- People with mental retardation need opportunities for developmentalexperiences. Services for children should have a warm atmosphere, rich sensory stimulation to nourish knowledge and abilities, and guidance and teaching from adults who know them. It is wrong for children to live in the same institutions as adults with mental retardation. Services for young people should offer opportunities for socialization and the formation of impressions of life through contacts with normal society. Adults should have the opportunity to move away from home and start a life of their own, as independently as possible. Training for young adults should assist them to become as independent in their personal daily routine as possible and to develop the skills to take part in community life as much as they can.
- People with mental retardation live in a bisexual world. They should not be segregated by sex. Marriage is an option.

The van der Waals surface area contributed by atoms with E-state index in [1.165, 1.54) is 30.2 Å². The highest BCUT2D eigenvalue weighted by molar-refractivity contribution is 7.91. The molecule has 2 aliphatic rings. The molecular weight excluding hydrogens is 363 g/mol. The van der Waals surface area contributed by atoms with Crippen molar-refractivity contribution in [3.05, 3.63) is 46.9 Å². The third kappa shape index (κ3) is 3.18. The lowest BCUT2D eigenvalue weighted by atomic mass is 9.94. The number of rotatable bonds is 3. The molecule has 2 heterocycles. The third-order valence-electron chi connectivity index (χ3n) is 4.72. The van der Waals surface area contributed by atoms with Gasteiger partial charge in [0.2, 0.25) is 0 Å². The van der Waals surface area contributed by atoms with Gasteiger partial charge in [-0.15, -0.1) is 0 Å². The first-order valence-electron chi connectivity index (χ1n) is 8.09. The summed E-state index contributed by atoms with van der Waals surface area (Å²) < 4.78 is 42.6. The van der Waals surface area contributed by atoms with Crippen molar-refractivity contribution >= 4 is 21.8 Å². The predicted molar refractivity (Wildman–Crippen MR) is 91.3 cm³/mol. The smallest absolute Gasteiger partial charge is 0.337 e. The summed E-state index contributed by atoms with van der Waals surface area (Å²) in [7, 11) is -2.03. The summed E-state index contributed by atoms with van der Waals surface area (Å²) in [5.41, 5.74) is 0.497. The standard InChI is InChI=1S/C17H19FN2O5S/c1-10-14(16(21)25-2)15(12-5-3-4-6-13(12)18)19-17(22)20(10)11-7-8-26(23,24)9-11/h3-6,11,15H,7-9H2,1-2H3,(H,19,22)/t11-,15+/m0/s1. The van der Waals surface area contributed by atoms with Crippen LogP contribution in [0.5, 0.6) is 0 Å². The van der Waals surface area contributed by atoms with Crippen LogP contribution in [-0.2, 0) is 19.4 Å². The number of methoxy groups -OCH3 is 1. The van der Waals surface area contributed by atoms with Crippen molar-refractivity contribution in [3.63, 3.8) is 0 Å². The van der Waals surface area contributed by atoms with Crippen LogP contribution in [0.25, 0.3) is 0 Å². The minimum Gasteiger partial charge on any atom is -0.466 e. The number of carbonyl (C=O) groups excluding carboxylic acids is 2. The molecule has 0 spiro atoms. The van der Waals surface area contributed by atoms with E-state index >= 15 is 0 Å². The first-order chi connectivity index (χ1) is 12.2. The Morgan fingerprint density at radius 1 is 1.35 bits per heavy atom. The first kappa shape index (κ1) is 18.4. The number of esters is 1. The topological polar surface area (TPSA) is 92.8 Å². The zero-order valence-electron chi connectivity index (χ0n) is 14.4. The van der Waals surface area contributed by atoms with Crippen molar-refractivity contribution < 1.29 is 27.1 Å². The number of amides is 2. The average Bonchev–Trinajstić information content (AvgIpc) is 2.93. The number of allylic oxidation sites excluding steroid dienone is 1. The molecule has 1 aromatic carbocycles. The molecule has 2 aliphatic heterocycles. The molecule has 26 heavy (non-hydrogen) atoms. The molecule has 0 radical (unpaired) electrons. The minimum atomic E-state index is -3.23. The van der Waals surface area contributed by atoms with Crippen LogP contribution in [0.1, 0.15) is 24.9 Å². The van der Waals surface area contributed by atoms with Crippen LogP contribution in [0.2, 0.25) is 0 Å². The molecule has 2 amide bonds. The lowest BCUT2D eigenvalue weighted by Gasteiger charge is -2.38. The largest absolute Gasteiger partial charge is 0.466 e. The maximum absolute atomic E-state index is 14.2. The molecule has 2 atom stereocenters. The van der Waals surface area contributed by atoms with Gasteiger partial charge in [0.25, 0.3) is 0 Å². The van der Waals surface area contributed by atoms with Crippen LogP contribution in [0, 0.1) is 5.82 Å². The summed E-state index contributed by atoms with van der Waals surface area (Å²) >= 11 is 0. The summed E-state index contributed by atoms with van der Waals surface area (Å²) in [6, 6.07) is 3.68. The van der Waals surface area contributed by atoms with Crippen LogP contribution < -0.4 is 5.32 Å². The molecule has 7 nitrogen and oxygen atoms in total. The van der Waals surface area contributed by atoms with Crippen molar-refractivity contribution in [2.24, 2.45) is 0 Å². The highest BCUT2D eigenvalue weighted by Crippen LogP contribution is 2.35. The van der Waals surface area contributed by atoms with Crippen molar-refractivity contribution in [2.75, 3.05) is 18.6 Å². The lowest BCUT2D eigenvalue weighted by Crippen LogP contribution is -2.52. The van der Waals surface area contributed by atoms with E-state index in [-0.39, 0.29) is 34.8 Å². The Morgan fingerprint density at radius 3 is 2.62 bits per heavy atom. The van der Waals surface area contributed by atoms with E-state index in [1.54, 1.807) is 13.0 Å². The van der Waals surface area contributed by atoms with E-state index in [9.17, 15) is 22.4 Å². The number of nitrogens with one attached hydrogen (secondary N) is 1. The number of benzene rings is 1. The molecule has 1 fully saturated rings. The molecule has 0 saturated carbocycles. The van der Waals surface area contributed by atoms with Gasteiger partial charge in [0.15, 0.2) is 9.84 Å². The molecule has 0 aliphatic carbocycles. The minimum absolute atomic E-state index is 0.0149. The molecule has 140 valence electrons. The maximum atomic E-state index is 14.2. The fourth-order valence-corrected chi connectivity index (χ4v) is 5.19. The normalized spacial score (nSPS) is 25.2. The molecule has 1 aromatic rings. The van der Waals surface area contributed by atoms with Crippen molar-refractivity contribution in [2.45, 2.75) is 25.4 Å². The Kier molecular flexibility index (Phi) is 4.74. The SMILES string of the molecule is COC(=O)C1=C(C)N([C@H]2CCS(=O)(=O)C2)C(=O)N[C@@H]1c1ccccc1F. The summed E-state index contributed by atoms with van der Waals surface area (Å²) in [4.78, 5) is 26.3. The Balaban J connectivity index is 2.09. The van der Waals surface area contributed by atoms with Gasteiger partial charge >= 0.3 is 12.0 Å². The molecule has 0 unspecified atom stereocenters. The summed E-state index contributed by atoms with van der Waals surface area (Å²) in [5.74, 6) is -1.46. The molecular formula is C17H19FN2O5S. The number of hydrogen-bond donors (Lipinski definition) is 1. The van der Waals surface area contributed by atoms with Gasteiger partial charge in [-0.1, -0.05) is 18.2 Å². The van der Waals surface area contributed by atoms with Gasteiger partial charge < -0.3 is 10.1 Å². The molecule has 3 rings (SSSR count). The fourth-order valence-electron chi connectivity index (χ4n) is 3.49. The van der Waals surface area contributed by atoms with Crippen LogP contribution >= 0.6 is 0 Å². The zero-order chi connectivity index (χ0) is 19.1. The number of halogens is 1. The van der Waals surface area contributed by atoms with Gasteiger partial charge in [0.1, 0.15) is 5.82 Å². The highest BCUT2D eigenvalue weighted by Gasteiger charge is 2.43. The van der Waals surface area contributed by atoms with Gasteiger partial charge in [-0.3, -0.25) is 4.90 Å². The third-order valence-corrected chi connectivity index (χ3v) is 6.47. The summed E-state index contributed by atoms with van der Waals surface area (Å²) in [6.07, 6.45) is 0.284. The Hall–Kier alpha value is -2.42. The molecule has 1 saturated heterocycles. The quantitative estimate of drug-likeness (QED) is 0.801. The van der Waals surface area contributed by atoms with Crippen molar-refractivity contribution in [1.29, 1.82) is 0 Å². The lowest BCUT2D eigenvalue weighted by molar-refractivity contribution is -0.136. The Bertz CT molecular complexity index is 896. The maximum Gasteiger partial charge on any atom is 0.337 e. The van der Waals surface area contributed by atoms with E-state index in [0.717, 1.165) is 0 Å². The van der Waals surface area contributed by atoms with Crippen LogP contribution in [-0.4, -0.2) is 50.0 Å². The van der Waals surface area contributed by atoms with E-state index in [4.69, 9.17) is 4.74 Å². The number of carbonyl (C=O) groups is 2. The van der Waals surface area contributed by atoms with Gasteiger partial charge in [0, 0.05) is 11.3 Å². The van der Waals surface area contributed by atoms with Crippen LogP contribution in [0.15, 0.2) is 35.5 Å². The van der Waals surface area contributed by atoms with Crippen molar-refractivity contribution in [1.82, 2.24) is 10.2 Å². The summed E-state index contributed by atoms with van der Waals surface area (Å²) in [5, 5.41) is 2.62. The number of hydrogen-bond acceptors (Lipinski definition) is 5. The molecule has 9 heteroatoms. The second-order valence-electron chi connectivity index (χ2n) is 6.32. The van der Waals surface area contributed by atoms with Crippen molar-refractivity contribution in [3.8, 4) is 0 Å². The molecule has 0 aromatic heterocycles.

- The choices, wishes, and desires of people with mental retardation should be taken into consideration and respected as much as possible. Bringing people with mental retardation together to explore and express their views is important.
In its “Action Implications”, Changing Patterns derives four concepts for residential services from the principle of normalisation (Dybwad, 1969).
- Integration: Measures and practices that maximize community participation by using ordinary facilities as much as possible and by providing needed special services and restrictions in ways that are individualized to changing needs.
- Dispersal: Avoid the congregation of larger numbers than the surrounding community can absorb and integrate. Develop a large number of small residences in various places.
- Specialization: Avoid multi-purpose facilities and focus different residences with different staff identities and different types of programming on different specified needs.